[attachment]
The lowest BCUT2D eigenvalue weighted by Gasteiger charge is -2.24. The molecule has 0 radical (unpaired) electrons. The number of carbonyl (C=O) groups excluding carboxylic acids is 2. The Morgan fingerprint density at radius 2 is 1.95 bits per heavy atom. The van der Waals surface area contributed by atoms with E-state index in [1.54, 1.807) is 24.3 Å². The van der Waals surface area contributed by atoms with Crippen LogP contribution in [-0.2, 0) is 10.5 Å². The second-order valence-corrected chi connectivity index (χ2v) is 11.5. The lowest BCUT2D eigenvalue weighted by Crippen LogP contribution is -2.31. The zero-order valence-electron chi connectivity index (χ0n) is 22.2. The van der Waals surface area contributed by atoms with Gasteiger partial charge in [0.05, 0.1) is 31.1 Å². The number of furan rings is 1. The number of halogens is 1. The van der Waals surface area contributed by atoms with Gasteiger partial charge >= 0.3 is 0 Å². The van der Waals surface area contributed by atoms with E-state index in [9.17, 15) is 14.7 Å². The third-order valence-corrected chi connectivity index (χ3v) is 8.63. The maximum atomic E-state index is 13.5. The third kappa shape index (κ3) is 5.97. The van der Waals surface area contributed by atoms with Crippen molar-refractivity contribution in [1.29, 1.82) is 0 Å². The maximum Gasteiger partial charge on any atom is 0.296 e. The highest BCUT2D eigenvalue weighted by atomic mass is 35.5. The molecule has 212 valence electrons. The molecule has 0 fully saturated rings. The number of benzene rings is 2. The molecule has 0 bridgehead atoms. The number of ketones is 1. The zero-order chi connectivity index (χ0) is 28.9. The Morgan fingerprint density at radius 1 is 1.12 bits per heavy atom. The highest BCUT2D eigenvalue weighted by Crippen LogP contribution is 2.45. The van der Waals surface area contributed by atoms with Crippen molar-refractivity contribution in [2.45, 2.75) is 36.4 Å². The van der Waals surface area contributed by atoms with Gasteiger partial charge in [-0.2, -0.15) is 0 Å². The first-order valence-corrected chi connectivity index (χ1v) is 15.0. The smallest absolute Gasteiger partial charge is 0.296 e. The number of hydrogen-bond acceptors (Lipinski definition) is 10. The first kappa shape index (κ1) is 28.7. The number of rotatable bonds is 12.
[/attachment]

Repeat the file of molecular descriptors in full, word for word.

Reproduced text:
The lowest BCUT2D eigenvalue weighted by Gasteiger charge is -2.24. The molecule has 0 radical (unpaired) electrons. The number of carbonyl (C=O) groups excluding carboxylic acids is 2. The Morgan fingerprint density at radius 2 is 1.95 bits per heavy atom. The van der Waals surface area contributed by atoms with E-state index in [1.54, 1.807) is 24.3 Å². The van der Waals surface area contributed by atoms with Crippen LogP contribution in [-0.2, 0) is 10.5 Å². The second-order valence-corrected chi connectivity index (χ2v) is 11.5. The lowest BCUT2D eigenvalue weighted by Crippen LogP contribution is -2.31. The zero-order valence-electron chi connectivity index (χ0n) is 22.2. The van der Waals surface area contributed by atoms with Gasteiger partial charge in [0.05, 0.1) is 31.1 Å². The number of furan rings is 1. The number of halogens is 1. The van der Waals surface area contributed by atoms with Gasteiger partial charge >= 0.3 is 0 Å². The van der Waals surface area contributed by atoms with E-state index in [9.17, 15) is 14.7 Å². The third-order valence-corrected chi connectivity index (χ3v) is 8.63. The maximum atomic E-state index is 13.5. The third kappa shape index (κ3) is 5.97. The van der Waals surface area contributed by atoms with Crippen molar-refractivity contribution in [1.29, 1.82) is 0 Å². The maximum Gasteiger partial charge on any atom is 0.296 e. The highest BCUT2D eigenvalue weighted by atomic mass is 35.5. The molecule has 212 valence electrons. The molecule has 0 fully saturated rings. The number of benzene rings is 2. The molecule has 0 bridgehead atoms. The number of ketones is 1. The zero-order chi connectivity index (χ0) is 28.9. The Morgan fingerprint density at radius 1 is 1.12 bits per heavy atom. The highest BCUT2D eigenvalue weighted by Crippen LogP contribution is 2.45. The van der Waals surface area contributed by atoms with Crippen molar-refractivity contribution in [2.45, 2.75) is 36.4 Å². The van der Waals surface area contributed by atoms with Gasteiger partial charge in [-0.2, -0.15) is 0 Å². The first-order valence-corrected chi connectivity index (χ1v) is 15.0. The smallest absolute Gasteiger partial charge is 0.296 e. The number of hydrogen-bond acceptors (Lipinski definition) is 10. The first kappa shape index (κ1) is 28.7. The number of rotatable bonds is 12.